Sufism was adopted and then grew particularly in the frontier areas of Islamic states, where the asceticism of its fakirs and dervishes appealed to populations already used to the monastic traditions of Hinduism, Buddhism and Christianity. Ascetic practices of Sufi fakirs have included celibacy, fasting and self-mortification. Sufi ascetics also participated in mobilizing Muslim warriors for holy wars, helping travelers, dispensing blessings through their perceived magical powers, and in helping settle disputes. Ritual ascetic practices, such as self-flagellation (Tatbir), have been practiced by Shia Muslims annually at the Mourning of Muharram.
Asceticism has not been a dominant theme within Judaism, but minor to significant ascetic traditions have been a part of Jewish spirituality. The history of Jewish asceticism is traceable to first millennium BC era with the references of the Nazirite (or Nazorean, Nazarene, Naziruta, Nazir), whose rules of practice are found in Book of Numbers 6:1–21. The ascetic practices included not cutting the hair, abstaining from eating meat or grapes, abstention from wine, or fasting and hermit style living conditions for a period of time. Literary evidence suggests that this tradition continued for a long time, well into the common era, and both Jewish men and women could follow the ascetic path, with examples such as the ascetic practices for fourteen years by Queen Helena of Adiabene, and by Miriam of Tadmor. After the Jews returned from the Babylonian exile and the Mosaic institution was done away with, a different form of asceticism arose when Antiochus IV Epiphanes threatened the Jewish religion in 167 BC. The Hasidaean-Essene tradition of the second Temple period is described as one of the movements within historic Jewish asceticism between second century BC and first century AD.
Ascetic Jewish sects existed in ancient and medieval era times, most notably the Essenes and Ebionites. According to Allan Nadler, two most significant examples of medieval Jewish asceticism have been Havoth ha-Levavoth and Hasidei Ashkenaz. Pious self-deprivation was a part of the dualism and mysticism in these ascetic groups. This voluntary separation from the world was called Perishuth, and the Jewish society widely accepted this tradition in late medieval era. Extreme forms of ascetic practices have been opposed or controversial in the Hasidic movement.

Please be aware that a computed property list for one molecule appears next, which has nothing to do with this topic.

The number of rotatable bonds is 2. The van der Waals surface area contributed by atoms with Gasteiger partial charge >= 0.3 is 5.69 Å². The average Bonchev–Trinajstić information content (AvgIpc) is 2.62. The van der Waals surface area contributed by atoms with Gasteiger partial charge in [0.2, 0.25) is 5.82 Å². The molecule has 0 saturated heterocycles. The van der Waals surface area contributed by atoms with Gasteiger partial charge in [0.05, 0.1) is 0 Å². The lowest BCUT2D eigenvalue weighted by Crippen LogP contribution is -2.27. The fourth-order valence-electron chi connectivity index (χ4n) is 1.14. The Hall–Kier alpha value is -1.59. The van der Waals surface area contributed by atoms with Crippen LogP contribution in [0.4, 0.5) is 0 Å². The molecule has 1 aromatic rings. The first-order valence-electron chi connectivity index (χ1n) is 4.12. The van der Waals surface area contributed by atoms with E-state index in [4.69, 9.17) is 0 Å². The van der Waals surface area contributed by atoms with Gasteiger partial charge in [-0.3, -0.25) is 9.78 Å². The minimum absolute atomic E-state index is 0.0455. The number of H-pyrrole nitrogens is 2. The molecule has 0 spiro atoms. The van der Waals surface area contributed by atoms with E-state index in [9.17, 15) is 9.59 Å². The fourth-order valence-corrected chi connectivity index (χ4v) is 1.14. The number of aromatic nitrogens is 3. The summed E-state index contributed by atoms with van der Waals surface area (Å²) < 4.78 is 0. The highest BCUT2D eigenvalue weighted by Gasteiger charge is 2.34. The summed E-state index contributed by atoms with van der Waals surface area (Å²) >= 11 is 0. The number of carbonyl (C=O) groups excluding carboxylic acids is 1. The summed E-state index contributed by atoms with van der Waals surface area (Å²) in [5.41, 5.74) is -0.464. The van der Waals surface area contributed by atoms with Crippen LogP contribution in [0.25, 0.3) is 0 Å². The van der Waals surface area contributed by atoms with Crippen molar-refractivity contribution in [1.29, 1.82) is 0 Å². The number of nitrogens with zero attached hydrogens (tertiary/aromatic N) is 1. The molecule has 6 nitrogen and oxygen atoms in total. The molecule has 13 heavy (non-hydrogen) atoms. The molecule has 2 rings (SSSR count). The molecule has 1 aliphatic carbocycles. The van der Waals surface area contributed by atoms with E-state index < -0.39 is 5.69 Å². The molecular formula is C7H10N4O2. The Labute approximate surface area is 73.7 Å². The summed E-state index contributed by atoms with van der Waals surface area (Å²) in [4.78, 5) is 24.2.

The Ashkenazi Hasidim (Hebrew: חסידי אשכנז, Chassidei Ashkenaz) were a Jewish mystical, ascetic movement in the German Rhineland whose practices are documented in the texts of the 12th and 13th centuries. Peter Meister states that this Jewish asceticism emerged in the tenth century, grew much wider with prevalence in southern Europe and the Middle East through the Jewish pietistic movement. According to Shimon Shokek, these ascetic practices were the result of an influence of medieval Christianity on Ashkenazi Hasidism. The Jewish faithful of this Hasidic tradition practiced the punishment of body, self-torture by starvation, sitting in the open in freezing snow, or in the sun with fleas in summer, all with the goal of purifying the soul and turning one's attention away from the body unto the soul.
Another significant school of Jewish asceticism appeared in the 16th century led from Safed. These mystics engaged in radical material abstentions and self-mortification with the belief that this helps them transcend the created material world, reach and exist in the mystical spiritual world. A studied example of this group was Hayyim ben Joseph Vital, and their rules of ascetic lifestyle (Hanhagoth) are documented.
Asceticism is found in both non-theistic and theistic traditions within Indian religions. The origins of the practice are ancient and a heritage shared by major Indian religions such as Buddhism, Hinduism and Jainism. These probably developed from a syncretism of Vedic and Sramanic influences.
Asceticism in Indian religions includes a spectrum of diverse practices, ranging from the mild self-discipline, self-imposed poverty and simple living typical of Buddhism and Hinduism, to more severe austerities and self-mortification practices of monks in Jainism and now extinct Ajivikas in the pursuit of salvation. Some ascetics live as hermits relying on whatever food they can find in the forests, then sleep and meditate in caves; others travel from one holy site to another while sustaining their body by begging for food; yet others live in monasteries as monks or nuns. Some ascetics live like priests and preachers, other ascetics are armed and militant, to resist any persecution—a phenomenon that emerged after the arrival of Islam in India. Self-torture is relatively uncommon practice but one that attracts public attention. In Indian traditions such as Buddhism and Hinduism, self-mortification is typically criticized. However, Indian mythologies also describe numerous ascetic gods or demons who pursued harsh austerities for decades or centuries that helped each gain special powers.
The historical Siddhartha Gautama adopted an extreme ascetic life in search of enlightenment. However, after enlightenment he rejected extreme asceticism in favour of a more moderated version.